Pamela M. Henson, Historian, from the Smithsonian Institution Archives, conducted these interviews as a part of the Smithsonian Institution Archives' Oral History Collection. These interviews cover the history of the Smithsonian's Radiation Biology Laboratory; the research conducted by its staff; the challenges faced by administrators; changes in the scientific field of biophysics; and Shropshire's personal life and pastoral career. Interviews of Shropshire include audiotape sessions and photographs.

The Walter A. Shropshire, Jr., Oral History Interviews consist of 16 interview sessions, totaling approximately 15 hours of audiotape recordings and 684 pages of transcript. There are two generations of recordings: original tapes and reference tapes. In total this collection is comprised of 30 original 7" reel-to-reel tapes and 17 reference copy cassette tapes. The reel-to-reel audiotapes have been transferred to digital .wav files. The original tapes and digital files are reserved in preservation storage.

Use Restriction

Restricted.

Preferred Citation

Smithsonian Institution Archives, Record Unit 9597, Shropshire, Walter. interviewee, Walter Shropshire Interviews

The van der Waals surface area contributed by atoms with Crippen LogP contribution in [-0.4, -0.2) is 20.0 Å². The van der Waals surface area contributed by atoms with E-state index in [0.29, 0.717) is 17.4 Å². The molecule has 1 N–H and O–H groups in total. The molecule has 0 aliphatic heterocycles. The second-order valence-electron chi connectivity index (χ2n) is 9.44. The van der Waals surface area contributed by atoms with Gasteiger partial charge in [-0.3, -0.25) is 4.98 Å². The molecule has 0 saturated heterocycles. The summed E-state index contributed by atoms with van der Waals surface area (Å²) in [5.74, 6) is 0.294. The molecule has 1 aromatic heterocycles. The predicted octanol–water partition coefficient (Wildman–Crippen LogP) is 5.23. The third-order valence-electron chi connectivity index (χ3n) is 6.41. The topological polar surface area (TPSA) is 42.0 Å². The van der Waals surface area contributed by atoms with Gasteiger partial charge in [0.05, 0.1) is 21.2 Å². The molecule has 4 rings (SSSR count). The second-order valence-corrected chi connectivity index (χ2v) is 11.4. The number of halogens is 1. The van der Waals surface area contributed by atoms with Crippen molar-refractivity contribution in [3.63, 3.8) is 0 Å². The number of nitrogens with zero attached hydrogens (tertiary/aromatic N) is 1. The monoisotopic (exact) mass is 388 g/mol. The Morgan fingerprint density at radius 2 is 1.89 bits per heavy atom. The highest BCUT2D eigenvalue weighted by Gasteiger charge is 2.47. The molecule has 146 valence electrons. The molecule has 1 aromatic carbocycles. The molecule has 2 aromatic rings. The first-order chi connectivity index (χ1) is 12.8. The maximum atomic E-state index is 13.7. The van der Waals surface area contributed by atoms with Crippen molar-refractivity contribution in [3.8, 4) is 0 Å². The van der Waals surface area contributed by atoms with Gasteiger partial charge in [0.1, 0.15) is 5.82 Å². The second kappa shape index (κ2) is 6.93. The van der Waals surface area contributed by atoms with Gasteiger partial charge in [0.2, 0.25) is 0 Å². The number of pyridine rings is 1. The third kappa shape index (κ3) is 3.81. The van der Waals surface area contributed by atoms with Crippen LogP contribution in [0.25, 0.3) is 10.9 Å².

Container List

Box 1

Transcripts of Interviews

Interview 1: 2 November 1998

Box 1 of 1

Covers Shropshire's youth and early career interests, friendships, and accomplishments, including: childhood, early education, interest in science as a young boy, and his early mentors; religious experience at Vacation Bible School; visiting the Smithsonian Institution with his cousin; undergraduate education and research at George Washington University; graduate education and research at George Washington University, working with and learning from George Gamow and Joseph Chew; early research with Robert Bruce Withrow in the Smithsonian Institution Astrophysical Observatory, Division of Radiation and Organisms; working as a post-doc at California Institute of Technology, friendship with Max Delbr?ck, working and living with future Nobel Laureates at the "Boys' House," camping, and cracking comma free codes; returning to the Smithsonian Institution, living in Washington, D.C., attending events at Smithsonian Institution galleries; living in the Smithsonian Castle, talking with astrophysicist and Smithsonian Secretary Charles Greeley Abbot, especially about his inventions and research; origin of Division of Radiation and Organisms; Secretary Samuel P. Langley's experiments and the Langley/Wright controversy; creation of the field of biophysics, Shropshire's dissertation topic and fields of study; the Russian satellite Sputnik launched in 1957;and reminiscences of Secretary S. Dillon Ripley and Secretary Leonard Carmichael, c. 1932-1960s.
Transcript, pp 1-53, of audiotape recording, 1 hour.

Interview 2: 29 February 2000

Box 1 of 1